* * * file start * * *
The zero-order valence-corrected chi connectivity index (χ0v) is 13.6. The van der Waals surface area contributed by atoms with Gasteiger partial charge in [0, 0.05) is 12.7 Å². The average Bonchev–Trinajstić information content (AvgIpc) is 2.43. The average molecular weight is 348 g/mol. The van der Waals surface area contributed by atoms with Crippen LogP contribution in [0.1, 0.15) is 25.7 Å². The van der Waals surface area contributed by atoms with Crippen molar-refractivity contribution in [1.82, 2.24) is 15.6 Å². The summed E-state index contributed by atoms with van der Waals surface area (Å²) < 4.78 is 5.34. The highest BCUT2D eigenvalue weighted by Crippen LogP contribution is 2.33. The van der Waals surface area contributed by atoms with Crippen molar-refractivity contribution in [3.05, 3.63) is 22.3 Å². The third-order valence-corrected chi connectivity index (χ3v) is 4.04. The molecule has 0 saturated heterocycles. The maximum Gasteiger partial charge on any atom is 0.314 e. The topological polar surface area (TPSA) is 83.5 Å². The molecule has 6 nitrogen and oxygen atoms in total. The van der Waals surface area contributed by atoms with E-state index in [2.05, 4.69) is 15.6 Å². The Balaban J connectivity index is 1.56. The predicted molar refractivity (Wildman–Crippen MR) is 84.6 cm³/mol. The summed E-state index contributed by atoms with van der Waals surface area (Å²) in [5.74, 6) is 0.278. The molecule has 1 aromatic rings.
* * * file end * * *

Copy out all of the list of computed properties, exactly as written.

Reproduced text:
The zero-order valence-corrected chi connectivity index (χ0v) is 13.6. The van der Waals surface area contributed by atoms with Gasteiger partial charge in [0, 0.05) is 12.7 Å². The average Bonchev–Trinajstić information content (AvgIpc) is 2.43. The average molecular weight is 348 g/mol. The van der Waals surface area contributed by atoms with Crippen LogP contribution in [0.1, 0.15) is 25.7 Å². The van der Waals surface area contributed by atoms with Crippen molar-refractivity contribution in [1.82, 2.24) is 15.6 Å². The summed E-state index contributed by atoms with van der Waals surface area (Å²) < 4.78 is 5.34. The highest BCUT2D eigenvalue weighted by Crippen LogP contribution is 2.33. The van der Waals surface area contributed by atoms with Crippen molar-refractivity contribution in [3.05, 3.63) is 22.3 Å². The third-order valence-corrected chi connectivity index (χ3v) is 4.04. The molecule has 0 saturated heterocycles. The maximum Gasteiger partial charge on any atom is 0.314 e. The topological polar surface area (TPSA) is 83.5 Å². The molecule has 6 nitrogen and oxygen atoms in total. The van der Waals surface area contributed by atoms with E-state index in [2.05, 4.69) is 15.6 Å². The Balaban J connectivity index is 1.56. The predicted molar refractivity (Wildman–Crippen MR) is 84.6 cm³/mol. The summed E-state index contributed by atoms with van der Waals surface area (Å²) in [5.74, 6) is 0.278. The molecule has 1 aromatic rings.